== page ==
Eric D. Lamore, a professor at the English Department.

You may have seen him around campus these last few years, with a book in hand and willing to help students with their work. Dr. Eric D. Lamore has formed part of the English Department Faculty since 2008. He received his PhD from the Illinois State University, joined the UPRM, and hasn’t stopped to look back ever since. His students describe him as someone with a tremendous work ethic and a teaching style that is all his own.

Among his many talents, he is an experienced researcher, and specializes in Literature of the Early Black Atlantic, African American Literature, Early American Literature, Literary Criticism and Theory, the Teaching of Literature, and Life Writing. His previous publications as editor and co-editor, respectively include Teaching Olaudah Equiano’s Narrative: Pedagogical Strategies and New Perspectives (U of Tennessee P, 2012) and New Essays on Phillis Wheatley. 

He is currently working on a publication called African American Autobiography: Twenty-First Century Contexts and Criticism as editor, and is close to publishing it through the University of Wisconsin Press. It should be out for the next Fall semester, so we have that to look forward to! The book looks into the most current critical methods scholars are using to read and study African slave narratives, and argues the point that researchers like Dr. Lamore need to go beyond slave narratives and engage graphic novels and 21st century individuals in order to better understand African-American cultures. The intersection of genetics and autobiography within the area is also proposed and considered an essential next step when wanting to discover more.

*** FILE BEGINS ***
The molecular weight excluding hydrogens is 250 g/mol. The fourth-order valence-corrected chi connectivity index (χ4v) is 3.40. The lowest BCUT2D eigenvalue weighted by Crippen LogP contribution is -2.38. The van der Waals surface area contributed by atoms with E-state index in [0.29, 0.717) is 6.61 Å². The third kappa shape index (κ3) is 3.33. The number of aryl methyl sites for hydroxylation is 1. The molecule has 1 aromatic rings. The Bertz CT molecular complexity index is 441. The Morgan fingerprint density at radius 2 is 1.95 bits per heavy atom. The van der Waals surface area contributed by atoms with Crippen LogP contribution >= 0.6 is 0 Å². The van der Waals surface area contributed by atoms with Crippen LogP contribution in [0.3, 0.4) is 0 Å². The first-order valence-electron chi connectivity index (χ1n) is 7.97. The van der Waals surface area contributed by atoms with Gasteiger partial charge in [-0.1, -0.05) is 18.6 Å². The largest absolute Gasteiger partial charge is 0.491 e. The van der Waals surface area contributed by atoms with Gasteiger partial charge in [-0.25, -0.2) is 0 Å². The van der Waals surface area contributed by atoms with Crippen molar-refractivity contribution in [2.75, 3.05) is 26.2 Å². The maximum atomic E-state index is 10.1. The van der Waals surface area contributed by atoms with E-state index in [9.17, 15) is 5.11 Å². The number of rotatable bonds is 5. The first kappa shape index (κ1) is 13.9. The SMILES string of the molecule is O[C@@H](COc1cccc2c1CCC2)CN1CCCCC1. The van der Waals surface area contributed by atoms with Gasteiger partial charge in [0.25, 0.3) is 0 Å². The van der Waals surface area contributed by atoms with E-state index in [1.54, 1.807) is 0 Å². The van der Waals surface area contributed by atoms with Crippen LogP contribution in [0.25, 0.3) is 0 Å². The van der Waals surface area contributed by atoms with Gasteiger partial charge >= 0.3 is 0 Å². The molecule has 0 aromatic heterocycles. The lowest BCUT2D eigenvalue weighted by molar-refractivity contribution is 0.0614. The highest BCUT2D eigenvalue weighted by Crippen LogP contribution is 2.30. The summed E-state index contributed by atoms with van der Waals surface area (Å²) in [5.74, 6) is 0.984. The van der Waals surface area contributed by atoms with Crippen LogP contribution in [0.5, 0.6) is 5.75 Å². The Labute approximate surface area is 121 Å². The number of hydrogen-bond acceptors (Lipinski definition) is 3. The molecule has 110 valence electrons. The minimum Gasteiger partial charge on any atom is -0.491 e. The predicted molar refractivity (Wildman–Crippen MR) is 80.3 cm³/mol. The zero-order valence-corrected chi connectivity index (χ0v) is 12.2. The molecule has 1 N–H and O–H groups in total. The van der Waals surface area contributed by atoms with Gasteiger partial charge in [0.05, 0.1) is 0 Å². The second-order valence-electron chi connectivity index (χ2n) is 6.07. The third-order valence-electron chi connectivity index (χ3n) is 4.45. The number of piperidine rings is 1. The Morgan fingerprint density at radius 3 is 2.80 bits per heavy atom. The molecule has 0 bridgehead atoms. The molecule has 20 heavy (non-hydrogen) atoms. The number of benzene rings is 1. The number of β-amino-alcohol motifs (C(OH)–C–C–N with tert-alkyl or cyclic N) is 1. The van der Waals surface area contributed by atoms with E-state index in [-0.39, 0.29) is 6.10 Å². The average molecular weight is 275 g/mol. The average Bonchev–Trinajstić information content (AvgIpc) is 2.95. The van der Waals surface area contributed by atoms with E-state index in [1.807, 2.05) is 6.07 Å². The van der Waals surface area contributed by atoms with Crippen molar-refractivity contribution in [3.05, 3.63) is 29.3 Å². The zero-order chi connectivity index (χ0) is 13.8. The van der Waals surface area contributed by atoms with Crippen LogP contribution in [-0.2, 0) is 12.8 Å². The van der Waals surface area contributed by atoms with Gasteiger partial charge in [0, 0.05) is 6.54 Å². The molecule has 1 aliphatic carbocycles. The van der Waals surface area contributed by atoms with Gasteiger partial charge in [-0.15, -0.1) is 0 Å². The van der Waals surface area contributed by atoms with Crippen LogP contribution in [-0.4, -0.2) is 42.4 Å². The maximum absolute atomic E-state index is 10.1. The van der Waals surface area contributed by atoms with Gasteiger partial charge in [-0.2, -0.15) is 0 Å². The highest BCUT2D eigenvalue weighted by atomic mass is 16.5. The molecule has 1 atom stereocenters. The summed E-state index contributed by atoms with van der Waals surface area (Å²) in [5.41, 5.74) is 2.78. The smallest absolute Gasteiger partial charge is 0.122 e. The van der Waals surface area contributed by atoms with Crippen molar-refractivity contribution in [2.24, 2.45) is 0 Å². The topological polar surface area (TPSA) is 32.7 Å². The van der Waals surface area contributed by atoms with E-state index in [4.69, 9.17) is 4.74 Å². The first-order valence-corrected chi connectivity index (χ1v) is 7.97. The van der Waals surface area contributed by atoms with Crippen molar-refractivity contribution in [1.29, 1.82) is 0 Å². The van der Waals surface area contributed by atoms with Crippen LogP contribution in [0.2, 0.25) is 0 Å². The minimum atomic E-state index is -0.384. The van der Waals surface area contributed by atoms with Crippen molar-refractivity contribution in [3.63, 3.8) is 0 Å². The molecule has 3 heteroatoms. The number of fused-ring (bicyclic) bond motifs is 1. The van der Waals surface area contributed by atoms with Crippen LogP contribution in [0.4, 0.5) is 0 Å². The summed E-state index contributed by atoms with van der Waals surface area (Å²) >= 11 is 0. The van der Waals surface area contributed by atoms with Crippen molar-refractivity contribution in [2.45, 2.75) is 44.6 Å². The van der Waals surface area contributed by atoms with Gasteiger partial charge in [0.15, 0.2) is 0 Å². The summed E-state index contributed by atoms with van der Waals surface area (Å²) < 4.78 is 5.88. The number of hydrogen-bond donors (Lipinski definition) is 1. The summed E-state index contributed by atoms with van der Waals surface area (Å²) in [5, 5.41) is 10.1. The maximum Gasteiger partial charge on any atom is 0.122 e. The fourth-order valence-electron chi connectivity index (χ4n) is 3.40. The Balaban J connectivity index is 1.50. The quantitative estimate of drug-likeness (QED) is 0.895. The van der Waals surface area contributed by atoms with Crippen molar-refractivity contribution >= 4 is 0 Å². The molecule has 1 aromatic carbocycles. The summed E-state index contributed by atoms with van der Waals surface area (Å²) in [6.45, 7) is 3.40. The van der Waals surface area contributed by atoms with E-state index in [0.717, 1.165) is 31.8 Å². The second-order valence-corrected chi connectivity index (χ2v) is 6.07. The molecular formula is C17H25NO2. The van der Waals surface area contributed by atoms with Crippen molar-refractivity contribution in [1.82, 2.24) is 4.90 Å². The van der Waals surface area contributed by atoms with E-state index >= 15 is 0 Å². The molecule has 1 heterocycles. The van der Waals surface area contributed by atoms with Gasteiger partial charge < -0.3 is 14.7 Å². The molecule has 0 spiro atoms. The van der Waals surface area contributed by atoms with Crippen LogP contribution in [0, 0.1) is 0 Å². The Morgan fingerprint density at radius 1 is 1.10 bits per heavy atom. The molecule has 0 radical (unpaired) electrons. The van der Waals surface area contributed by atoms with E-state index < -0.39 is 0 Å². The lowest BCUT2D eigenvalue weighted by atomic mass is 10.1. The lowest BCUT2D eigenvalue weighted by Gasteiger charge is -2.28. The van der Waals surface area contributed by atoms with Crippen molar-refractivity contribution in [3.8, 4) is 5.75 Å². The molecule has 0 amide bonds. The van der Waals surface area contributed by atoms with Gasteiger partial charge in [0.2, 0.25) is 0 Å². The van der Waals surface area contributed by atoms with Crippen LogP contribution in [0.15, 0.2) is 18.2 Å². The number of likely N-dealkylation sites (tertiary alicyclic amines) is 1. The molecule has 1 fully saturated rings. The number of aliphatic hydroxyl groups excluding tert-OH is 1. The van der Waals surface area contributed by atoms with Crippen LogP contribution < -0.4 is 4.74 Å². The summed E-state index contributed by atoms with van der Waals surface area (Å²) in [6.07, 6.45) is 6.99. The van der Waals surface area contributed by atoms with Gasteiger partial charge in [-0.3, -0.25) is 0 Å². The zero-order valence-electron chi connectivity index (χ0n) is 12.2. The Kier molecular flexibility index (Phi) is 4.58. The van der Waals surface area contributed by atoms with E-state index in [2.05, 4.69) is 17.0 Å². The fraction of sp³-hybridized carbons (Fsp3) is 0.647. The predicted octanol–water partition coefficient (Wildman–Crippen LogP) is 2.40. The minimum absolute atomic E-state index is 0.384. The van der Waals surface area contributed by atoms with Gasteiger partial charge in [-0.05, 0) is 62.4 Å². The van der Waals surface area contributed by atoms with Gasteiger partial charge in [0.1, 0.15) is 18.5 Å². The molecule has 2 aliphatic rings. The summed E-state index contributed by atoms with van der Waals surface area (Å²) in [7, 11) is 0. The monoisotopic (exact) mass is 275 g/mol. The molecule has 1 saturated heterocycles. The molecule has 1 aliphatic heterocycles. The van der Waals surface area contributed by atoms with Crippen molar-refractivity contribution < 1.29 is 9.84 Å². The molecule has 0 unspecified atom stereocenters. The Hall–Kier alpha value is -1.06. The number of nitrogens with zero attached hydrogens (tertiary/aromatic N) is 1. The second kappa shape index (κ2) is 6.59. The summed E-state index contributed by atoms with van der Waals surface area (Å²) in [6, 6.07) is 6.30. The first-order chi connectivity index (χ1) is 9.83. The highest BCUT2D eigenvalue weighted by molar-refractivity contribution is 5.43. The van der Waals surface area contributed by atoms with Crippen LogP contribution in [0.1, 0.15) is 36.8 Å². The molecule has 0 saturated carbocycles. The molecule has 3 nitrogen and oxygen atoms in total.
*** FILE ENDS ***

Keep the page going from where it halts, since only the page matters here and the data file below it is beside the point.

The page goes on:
His work continues to inspire and influence Dr. Lamore in the classroom, where there are open discussions on various subject matters in his Advanced English I & II and American Literature to the 1860’s classes. There, he encourages students to bring forth their own interpretations of the studied texts and uses his experience to lead students to a better understanding.